While Sample and his bandmates continued to work together, he and the other band members pursued individual work as well. In 1969, Sample made his first recording under his own name; Fancy Dance featured the pianist as part of a jazz trio. In the 1970s, as the Jazz Crusaders became simply the Crusaders and branched out into popular sounds, Sample became known as a Los Angeles studio musician, appearing on recordings by Joni Mitchell, Marvin Gaye, Tina Turner, B. B. King, Joe Cocker, Minnie Riperton, Anita Baker and The Supremes. Sample was a founding member of the L.A. Express, which was started as the backing band for Tom Scott; however, both Sample and fellow Crusader Larry Carlton left after that group's first album. In 1975, Sample went into the studios with jazz musicians Ray Brown, on bass, and drummer Shelly Manne to produce a then state-of-the-art recording direct to disc entitled The Three. About this time Blue Note Records reissued some of the early work by the Jazz Crusaders as The Young Rabbits. This was a compilation of their recordings produced between 1962 and 1968.
The electric keyboard was fairly new in the 1960s, and Sample became one of the instrument's pioneers. He began to use the electric piano while the group retained their original name, and the group hit a commercial high-water mark with the hit single "Street Life" and the album of the same name in 1979. In 1978, he recorded Swing Street Café with guitarist David T. Walker.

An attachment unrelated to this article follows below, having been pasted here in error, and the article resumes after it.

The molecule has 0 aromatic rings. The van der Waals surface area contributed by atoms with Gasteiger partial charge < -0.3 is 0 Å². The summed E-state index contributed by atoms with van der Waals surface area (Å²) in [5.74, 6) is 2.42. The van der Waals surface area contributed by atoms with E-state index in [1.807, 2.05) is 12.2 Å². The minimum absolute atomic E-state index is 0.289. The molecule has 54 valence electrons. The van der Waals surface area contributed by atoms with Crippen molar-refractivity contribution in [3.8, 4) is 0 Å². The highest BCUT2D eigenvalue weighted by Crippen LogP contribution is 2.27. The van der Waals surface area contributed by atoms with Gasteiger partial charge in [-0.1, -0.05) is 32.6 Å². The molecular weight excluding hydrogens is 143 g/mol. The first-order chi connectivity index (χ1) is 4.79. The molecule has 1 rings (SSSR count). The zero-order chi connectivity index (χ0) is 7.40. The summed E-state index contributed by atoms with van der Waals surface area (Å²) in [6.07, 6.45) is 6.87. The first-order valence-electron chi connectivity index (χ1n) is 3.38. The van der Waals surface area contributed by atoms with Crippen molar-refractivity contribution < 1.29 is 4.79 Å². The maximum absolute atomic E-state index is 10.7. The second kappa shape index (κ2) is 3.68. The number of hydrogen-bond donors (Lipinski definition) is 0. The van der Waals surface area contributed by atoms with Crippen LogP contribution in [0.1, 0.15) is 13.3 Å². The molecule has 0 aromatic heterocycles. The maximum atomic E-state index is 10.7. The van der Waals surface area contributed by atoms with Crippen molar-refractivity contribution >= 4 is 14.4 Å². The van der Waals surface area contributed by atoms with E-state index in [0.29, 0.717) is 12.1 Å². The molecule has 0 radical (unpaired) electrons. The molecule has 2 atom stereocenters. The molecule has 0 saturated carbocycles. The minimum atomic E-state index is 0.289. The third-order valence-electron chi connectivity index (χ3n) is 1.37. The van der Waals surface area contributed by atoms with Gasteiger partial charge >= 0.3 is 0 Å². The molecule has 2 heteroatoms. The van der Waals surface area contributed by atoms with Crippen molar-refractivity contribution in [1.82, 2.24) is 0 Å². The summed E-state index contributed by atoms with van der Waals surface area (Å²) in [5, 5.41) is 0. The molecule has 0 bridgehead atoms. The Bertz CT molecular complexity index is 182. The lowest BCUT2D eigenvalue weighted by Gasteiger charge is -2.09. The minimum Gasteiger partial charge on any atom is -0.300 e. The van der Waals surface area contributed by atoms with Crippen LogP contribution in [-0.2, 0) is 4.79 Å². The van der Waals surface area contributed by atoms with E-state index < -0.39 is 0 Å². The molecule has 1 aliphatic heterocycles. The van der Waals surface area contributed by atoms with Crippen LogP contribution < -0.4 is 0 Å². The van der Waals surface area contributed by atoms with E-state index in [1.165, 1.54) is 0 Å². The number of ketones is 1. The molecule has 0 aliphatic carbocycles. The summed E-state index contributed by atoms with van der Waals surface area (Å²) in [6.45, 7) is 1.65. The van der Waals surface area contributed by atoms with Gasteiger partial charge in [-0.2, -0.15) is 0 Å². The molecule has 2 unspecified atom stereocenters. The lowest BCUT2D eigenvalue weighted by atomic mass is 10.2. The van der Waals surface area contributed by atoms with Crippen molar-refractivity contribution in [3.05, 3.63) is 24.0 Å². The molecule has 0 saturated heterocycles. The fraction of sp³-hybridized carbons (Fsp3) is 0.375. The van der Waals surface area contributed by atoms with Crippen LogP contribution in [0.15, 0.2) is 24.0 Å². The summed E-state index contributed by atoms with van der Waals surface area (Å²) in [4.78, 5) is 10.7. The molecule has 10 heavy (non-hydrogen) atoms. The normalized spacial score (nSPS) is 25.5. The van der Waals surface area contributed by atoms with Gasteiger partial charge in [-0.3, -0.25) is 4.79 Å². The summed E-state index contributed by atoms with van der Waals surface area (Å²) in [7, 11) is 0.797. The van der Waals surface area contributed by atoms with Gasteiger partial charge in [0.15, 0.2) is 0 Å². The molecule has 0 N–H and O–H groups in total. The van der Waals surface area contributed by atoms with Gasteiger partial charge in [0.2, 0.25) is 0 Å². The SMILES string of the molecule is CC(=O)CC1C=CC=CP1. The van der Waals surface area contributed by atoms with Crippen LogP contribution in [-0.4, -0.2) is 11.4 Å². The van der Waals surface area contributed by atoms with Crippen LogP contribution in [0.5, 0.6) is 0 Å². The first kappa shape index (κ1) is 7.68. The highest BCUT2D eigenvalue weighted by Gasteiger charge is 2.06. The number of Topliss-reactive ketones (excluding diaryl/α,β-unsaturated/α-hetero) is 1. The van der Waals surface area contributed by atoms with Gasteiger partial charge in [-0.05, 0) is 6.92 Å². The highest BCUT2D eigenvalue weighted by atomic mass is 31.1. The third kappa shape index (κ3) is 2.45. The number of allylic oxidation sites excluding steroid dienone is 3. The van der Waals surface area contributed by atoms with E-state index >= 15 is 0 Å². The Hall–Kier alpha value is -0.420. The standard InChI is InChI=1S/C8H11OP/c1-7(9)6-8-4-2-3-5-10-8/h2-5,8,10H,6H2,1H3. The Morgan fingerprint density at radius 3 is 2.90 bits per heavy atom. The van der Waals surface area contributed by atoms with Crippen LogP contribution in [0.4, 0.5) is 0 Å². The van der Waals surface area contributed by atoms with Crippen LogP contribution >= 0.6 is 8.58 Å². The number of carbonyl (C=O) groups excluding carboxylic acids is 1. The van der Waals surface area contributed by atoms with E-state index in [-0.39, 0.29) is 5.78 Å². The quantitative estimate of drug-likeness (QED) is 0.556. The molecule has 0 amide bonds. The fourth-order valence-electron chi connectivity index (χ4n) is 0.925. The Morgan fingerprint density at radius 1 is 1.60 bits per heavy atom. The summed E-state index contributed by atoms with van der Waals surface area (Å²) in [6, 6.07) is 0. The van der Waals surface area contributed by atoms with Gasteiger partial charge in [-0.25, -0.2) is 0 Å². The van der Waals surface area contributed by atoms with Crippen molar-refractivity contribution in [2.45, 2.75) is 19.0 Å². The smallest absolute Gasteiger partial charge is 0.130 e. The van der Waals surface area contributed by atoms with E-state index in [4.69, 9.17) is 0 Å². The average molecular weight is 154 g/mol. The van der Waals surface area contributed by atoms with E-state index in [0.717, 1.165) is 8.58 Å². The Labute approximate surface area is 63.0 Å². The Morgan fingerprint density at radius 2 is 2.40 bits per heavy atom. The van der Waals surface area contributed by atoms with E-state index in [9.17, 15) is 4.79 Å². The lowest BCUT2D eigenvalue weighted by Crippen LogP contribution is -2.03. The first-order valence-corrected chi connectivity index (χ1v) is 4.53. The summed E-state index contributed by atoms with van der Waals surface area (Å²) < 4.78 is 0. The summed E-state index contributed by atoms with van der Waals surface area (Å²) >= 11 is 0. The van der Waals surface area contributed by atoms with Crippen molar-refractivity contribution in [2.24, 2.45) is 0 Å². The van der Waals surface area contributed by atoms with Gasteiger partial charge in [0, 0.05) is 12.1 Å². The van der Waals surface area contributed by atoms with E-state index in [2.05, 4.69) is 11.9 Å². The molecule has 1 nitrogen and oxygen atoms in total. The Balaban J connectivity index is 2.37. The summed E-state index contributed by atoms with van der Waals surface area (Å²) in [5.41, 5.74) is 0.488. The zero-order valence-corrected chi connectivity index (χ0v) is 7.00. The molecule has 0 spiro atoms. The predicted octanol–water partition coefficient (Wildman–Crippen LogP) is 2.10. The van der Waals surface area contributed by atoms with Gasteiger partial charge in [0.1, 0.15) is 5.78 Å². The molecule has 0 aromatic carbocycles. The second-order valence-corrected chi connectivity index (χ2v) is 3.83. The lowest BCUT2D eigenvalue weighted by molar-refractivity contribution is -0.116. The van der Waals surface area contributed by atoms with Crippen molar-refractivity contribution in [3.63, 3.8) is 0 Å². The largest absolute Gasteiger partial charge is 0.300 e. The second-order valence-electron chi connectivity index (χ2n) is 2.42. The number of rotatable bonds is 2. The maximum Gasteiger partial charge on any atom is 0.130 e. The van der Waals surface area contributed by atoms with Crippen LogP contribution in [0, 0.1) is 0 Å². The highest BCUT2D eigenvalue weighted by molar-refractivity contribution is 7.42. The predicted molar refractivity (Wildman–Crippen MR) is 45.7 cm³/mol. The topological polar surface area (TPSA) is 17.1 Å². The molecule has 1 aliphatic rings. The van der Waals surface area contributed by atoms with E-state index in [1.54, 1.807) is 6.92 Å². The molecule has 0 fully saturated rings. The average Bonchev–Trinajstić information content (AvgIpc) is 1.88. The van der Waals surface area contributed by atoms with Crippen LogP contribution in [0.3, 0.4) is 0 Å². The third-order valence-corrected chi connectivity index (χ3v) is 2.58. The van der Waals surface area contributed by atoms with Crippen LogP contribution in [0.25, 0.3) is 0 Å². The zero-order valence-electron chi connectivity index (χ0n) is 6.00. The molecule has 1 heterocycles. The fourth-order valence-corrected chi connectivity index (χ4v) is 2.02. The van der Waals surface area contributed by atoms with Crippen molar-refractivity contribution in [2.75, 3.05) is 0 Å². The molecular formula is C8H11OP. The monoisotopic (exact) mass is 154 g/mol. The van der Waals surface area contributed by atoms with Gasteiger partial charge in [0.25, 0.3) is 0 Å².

The Crusaders, after losing several key members, broke up after recording Life in the Modern World for the GRP label in 1987. Despite the disbanding of the Crusaders, the members would join each other to record periodically over the years, releasing Healing the Wounds in the early 1990s. Felder, Hooper, and Sample recorded their first album, called Rural Renewal, as the reunited Crusaders group in 2003 and played a concert in Japan in 2004.
After Sample's Fancy Dance (1969), he recorded several solo albums, including Sample This, produced by George Duke.
GRP also released Joe Sample Collection, and a three-disc Crusaders Collection, as testament to Sample's enduring legacy. Some of the pianist's recent recordings are The Song Lives On (1999), featuring duets with singer Lalah Hathaway, and The Pecan Tree (2002), a tribute to his hometown of Houston, where he relocated in 1994. His 2004 album on Verve, Soul Shadows, paid tribute to Duke Ellington and Jelly Roll Morton, and pre-jazz bandleader James Reese Europe. In 2007, he recorded Feeling Good with vocalist Randy Crawford. In the mid-1970s, the Crusaders added guitarist Larry Carlton.
Sample appeared on stage at the Waterfront Hall in Belfast, Northern Ireland, on 28 May 2000, playing keyboard solo on George Benson's "Deeper Than You Think". This concert was recorded and a DVD entitled George Benson: Absolutely Live was subsequently released. A studio version of "Deeper Than You Think" was recorded featuring Joe Sample in New York in May 1999 during sessions for a Benson collection that took the title Absolute Benson.